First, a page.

Justin Wolfer’s work on prediction markets, racial bias in the NBA, happiness, and divorce has been mentioned on this blog many times so we decided to cut out the middlemen, i.e. us, and let Justin do all the work. The amazing thing is he said yes. Tyler and I are delighted to have Justin guest blogging with us this week.
The aforementioned works are just a portion of Justin’s output. The media love his work on sports and betting but Justin’s work with Oliver Blanchard on European unemployment, for example, has been influential in the profession (and come to think of it also made the papers). Justin has also worked on business cycle theory and with Greg Mankiw on inflation expectations.
Justin is known for careful, thorough and compelling empirical work. He often has what I think of as the last word on a subject as with his paper on the Coase theorem and divorce or his work with John Donohue on the death penalty.
An open secret and an open sin in economics is that many empirical studies are difficult to replicate, even when journals supposedly require authors to make their data publicly available. Here is how you replicate a Wolfers paper: You go to his web page you download the data and often the code, you run it – and damn it you get exactly what is in the journal. I have done this several times and every time I am shocked that this actually works. (And before being accused of being a hypocrite let me acknowledge that I too have sinned but under Justin’s example I am resolved to do better in the future.)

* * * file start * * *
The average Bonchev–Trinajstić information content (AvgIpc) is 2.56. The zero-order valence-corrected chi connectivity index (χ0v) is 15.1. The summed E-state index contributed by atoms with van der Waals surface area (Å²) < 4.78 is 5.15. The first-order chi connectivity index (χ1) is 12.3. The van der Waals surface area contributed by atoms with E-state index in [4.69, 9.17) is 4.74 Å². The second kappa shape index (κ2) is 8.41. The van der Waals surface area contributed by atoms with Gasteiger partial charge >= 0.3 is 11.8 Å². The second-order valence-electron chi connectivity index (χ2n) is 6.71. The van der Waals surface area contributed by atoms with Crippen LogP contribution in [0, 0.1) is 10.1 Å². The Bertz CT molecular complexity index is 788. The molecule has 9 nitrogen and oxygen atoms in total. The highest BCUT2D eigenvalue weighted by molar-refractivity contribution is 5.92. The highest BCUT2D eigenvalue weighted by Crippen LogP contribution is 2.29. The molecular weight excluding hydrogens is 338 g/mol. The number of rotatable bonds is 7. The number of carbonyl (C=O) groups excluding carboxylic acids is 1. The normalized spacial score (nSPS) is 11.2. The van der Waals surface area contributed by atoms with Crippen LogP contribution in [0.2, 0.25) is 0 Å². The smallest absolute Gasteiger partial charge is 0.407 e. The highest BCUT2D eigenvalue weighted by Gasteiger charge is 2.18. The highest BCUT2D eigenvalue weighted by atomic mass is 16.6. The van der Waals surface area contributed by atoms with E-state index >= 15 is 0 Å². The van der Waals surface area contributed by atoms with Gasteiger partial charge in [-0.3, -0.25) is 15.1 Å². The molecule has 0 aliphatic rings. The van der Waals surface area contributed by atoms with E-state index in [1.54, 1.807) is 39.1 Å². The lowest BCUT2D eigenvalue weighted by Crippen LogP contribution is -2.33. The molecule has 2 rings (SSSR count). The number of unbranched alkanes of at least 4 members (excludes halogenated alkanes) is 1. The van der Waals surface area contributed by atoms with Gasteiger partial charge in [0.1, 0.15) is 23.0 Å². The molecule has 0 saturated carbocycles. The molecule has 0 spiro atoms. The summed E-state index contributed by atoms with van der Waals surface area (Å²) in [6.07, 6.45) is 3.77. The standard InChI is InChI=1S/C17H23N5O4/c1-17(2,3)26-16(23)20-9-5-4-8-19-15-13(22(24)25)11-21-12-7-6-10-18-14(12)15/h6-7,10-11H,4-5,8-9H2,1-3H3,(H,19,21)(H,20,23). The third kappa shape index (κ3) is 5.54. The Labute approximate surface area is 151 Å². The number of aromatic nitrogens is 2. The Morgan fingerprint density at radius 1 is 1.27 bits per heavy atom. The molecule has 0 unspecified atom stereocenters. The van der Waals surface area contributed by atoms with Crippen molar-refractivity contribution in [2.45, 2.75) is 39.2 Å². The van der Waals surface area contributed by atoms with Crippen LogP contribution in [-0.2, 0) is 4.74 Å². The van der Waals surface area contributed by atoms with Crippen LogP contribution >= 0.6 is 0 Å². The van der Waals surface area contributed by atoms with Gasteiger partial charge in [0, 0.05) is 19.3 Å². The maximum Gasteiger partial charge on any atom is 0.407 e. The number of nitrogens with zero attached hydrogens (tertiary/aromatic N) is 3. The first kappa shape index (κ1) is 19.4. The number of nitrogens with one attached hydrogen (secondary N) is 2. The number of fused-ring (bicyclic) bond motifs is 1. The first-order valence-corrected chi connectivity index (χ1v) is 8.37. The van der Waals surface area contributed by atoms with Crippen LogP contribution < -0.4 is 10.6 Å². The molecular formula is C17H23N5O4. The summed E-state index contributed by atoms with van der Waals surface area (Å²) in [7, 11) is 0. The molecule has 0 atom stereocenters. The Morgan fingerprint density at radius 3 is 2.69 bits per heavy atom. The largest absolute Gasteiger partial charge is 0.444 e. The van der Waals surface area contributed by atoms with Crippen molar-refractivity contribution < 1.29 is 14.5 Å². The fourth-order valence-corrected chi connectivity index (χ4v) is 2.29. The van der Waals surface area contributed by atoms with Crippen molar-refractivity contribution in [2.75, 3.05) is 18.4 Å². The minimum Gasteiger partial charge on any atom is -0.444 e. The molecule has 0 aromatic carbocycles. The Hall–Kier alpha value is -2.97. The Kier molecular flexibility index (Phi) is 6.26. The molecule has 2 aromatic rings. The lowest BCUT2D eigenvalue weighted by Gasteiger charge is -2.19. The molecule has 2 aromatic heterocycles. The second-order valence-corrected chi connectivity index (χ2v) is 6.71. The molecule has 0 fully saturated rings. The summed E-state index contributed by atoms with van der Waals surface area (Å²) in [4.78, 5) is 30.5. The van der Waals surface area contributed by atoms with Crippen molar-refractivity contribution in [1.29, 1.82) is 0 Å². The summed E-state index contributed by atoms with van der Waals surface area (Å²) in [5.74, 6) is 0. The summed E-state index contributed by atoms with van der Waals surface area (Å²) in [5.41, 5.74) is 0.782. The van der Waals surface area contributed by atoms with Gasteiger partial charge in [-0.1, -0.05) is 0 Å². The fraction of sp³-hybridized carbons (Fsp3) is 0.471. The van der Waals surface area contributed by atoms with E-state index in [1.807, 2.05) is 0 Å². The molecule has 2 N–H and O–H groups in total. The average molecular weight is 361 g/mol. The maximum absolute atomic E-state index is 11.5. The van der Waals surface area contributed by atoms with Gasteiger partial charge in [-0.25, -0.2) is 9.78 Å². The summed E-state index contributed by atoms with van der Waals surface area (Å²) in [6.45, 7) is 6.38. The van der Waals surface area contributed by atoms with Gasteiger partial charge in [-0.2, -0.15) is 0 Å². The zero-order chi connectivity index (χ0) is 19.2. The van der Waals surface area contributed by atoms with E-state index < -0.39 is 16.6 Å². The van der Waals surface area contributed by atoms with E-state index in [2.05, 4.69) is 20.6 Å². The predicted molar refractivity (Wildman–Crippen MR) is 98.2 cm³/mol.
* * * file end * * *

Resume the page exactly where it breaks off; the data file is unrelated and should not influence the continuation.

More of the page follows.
With all this in his favor I almost want to report to you that this guy may be a excellent economist but oh what a jerk. Alas, Justin is modest to a fault, highly supportive of the work of others and great fun to talk with over a beer. The worst thing I can say about him – and I feel I must say something bad if only to be credible – is that he really needs a haircut. Welcome to MR, Justin!